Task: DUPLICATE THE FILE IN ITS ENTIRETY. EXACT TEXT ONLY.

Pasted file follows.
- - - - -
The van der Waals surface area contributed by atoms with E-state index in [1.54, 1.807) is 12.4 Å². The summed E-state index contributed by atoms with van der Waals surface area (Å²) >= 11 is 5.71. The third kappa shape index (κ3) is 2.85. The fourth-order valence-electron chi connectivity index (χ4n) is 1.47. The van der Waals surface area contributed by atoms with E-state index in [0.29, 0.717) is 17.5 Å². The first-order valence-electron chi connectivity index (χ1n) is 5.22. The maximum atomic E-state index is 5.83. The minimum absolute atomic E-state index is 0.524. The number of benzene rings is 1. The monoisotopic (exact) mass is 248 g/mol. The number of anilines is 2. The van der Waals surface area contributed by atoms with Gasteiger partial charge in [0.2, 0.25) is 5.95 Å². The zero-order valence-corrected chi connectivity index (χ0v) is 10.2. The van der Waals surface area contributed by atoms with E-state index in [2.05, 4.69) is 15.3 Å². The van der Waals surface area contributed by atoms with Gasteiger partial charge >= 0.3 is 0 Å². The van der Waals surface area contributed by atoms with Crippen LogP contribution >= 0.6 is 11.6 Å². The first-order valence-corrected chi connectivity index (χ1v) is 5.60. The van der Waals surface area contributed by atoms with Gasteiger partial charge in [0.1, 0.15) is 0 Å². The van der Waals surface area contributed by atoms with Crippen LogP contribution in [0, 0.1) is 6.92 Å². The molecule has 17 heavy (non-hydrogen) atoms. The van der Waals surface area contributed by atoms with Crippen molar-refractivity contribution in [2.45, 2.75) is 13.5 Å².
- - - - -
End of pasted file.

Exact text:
The van der Waals surface area contributed by atoms with E-state index in [1.54, 1.807) is 12.4 Å². The summed E-state index contributed by atoms with van der Waals surface area (Å²) >= 11 is 5.71. The third kappa shape index (κ3) is 2.85. The fourth-order valence-electron chi connectivity index (χ4n) is 1.47. The van der Waals surface area contributed by atoms with E-state index in [0.29, 0.717) is 17.5 Å². The first-order valence-electron chi connectivity index (χ1n) is 5.22. The maximum atomic E-state index is 5.83. The minimum absolute atomic E-state index is 0.524. The number of benzene rings is 1. The monoisotopic (exact) mass is 248 g/mol. The number of anilines is 2. The van der Waals surface area contributed by atoms with Gasteiger partial charge in [0.2, 0.25) is 5.95 Å². The zero-order valence-corrected chi connectivity index (χ0v) is 10.2. The van der Waals surface area contributed by atoms with E-state index in [2.05, 4.69) is 15.3 Å². The van der Waals surface area contributed by atoms with Gasteiger partial charge >= 0.3 is 0 Å². The van der Waals surface area contributed by atoms with Crippen LogP contribution >= 0.6 is 11.6 Å². The first-order valence-corrected chi connectivity index (χ1v) is 5.60. The van der Waals surface area contributed by atoms with Gasteiger partial charge in [0.1, 0.15) is 0 Å². The van der Waals surface area contributed by atoms with Crippen LogP contribution in [0, 0.1) is 6.92 Å². The molecule has 17 heavy (non-hydrogen) atoms. The van der Waals surface area contributed by atoms with Crippen molar-refractivity contribution in [2.45, 2.75) is 13.5 Å².